By the way, I’m planning on attending the SEAK medical writing conference in October and I will be submitting a novel exerpt for the medical fiction contest very soon. I am pumped up about going to the conference!

  12. Tom Young
    Tom Young says:

    I must confess, I have bought one and even read it. It was my first ‘romance’ novel, I kept it in the car to read at appointments and such. But I love to read so, anything is really fair game for reading.

  13. DanaKaye
    DanaKaye says:

    Wow, it seems very sneaky on Harlequin’s part. For me, it would feel like someone republished a short story I wrote Junior year of high school or something! WHen you’ve developed so much as a writer over the years and gained so much experience, does it feel weird to have those first novels out on the shelves?

  14. april
    april says:

    I did hear that about Nora Roberts. I know that’s why she parted ways with the publisher which is a shame because I would have liked more MacGregors one day or something to that effect.

    I’m mostly a romance reader. I’d say it’s easier to count the non-romance authors/books that I read than the other way around, but I’ve never read one of yours. I suppose I will eventually, just haven’t had the opportunity. Plus, I like my suspense straight up. I don’t care for romantic suspense. When I read romance, I have something else in mind, I guess.

    Still, it’s not an author’s fault. A reader has to take responsibility for what he/she reads. If money is important, do a little research before you randomly buy a book. Pay attention to the publisher. Usually an author has the same one. If it’s a name not familiar, it’s probably and old book (which you can also tell from the inside cover page date).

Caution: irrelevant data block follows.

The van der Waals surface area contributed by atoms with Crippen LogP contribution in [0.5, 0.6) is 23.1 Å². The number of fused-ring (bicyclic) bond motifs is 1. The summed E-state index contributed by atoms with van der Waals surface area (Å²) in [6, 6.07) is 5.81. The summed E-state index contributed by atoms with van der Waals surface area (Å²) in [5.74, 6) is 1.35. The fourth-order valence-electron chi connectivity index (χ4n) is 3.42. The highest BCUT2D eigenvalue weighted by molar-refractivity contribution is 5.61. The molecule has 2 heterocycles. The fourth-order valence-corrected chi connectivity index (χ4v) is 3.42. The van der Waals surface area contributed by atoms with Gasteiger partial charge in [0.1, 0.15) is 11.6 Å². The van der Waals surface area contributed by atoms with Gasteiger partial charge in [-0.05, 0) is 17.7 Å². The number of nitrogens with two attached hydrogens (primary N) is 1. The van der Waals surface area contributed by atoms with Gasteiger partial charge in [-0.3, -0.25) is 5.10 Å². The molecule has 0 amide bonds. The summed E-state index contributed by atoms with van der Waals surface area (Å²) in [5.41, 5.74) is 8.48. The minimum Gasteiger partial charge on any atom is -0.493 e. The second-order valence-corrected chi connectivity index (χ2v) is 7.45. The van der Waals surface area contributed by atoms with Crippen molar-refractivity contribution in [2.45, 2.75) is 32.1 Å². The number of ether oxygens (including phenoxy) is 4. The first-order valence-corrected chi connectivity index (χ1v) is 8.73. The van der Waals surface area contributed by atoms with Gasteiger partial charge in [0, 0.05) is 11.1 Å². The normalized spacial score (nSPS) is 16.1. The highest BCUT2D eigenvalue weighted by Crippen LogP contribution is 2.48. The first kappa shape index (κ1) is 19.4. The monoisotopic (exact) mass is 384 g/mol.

Anyway, my two cents…

  15. Ekiushi
    Ekiushi says:

    I came across one of those Romance Novels. I remember thinking, I haven’t seen or heard of this one. So, I flicked to the copyright, sure enough it was old. So I put it back down. It’s really not that difficult to look at the year it was written. Eh, perhaps if you are buying it over the internet, it may be different. Then again, a google search can often reveal when the book was written.

  16. rebeccajames
    rebeccajames says:

    wow…that’s a very interesting insight into the publishing world.

    I can understand why Harlequin would want to do that for business purposes but you’d think they’d do it with a bit of consultation and cooperation with the author – frustrating readers wouldn’t seem in the best interests of anyone!

  17. TerriBrisbin
    TerriBrisbin says:

    Lest anyone think Harlequin is the only evil empire in the universe, actually almost any publisher that owns the rights to previous books will do the same thing. An author friend of mine was just complaining about this with two other publishers doing the rerelease thing when her new books were scheduled…and making them similar in cover appearance as her new books. Very frustrating for readers and for the authors who get those nasty emails from unsuspecting readers.

    Terri

Leave a Reply

Want to join the discussion?
Feel free to contribute!

Leave a Reply